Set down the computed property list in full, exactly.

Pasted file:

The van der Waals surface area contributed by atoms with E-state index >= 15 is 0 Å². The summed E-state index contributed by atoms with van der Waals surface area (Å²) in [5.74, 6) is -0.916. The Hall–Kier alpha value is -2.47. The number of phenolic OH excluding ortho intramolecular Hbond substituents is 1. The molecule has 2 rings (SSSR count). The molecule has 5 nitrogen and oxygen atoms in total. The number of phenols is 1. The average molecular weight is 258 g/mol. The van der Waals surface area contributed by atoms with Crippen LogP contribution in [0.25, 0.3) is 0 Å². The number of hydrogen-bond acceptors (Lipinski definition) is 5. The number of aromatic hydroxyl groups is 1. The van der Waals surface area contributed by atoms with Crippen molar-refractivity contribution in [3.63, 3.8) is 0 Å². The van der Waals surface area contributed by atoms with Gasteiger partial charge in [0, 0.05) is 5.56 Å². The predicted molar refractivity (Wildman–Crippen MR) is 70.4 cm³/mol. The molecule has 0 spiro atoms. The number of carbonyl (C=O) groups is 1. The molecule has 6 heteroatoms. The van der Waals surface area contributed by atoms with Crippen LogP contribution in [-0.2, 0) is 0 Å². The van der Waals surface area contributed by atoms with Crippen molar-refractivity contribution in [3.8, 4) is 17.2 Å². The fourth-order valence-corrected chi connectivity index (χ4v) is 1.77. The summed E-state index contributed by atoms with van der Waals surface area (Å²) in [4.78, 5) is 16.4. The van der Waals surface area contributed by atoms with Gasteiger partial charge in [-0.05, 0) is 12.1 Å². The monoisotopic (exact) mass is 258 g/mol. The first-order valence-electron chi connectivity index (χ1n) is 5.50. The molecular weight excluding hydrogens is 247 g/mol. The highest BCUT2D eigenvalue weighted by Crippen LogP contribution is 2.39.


The van der Waals surface area contributed by atoms with E-state index >= 15 is 0 Å². The summed E-state index contributed by atoms with van der Waals surface area (Å²) in [5.74, 6) is -0.916. The Hall–Kier alpha value is -2.47. The number of phenolic OH excluding ortho intramolecular Hbond substituents is 1. The molecule has 2 rings (SSSR count). The molecule has 5 nitrogen and oxygen atoms in total. The number of phenols is 1. The average molecular weight is 258 g/mol. The van der Waals surface area contributed by atoms with Crippen LogP contribution in [0.25, 0.3) is 0 Å². The number of hydrogen-bond acceptors (Lipinski definition) is 5. The number of aromatic hydroxyl groups is 1. The van der Waals surface area contributed by atoms with Crippen molar-refractivity contribution in [3.63, 3.8) is 0 Å². The van der Waals surface area contributed by atoms with Gasteiger partial charge in [0, 0.05) is 5.56 Å². The predicted molar refractivity (Wildman–Crippen MR) is 70.4 cm³/mol. The molecule has 0 spiro atoms. The number of carbonyl (C=O) groups is 1. The molecule has 6 heteroatoms. The van der Waals surface area contributed by atoms with Crippen LogP contribution in [-0.2, 0) is 0 Å². The van der Waals surface area contributed by atoms with Crippen molar-refractivity contribution in [3.8, 4) is 17.2 Å². The fourth-order valence-corrected chi connectivity index (χ4v) is 1.77. The summed E-state index contributed by atoms with van der Waals surface area (Å²) in [4.78, 5) is 16.4. The van der Waals surface area contributed by atoms with Gasteiger partial charge in [-0.05, 0) is 12.1 Å². The monoisotopic (exact) mass is 258 g/mol. The first-order valence-electron chi connectivity index (χ1n) is 5.50. The molecular weight excluding hydrogens is 247 g/mol. The highest BCUT2D eigenvalue weighted by Crippen LogP contribution is 2.39.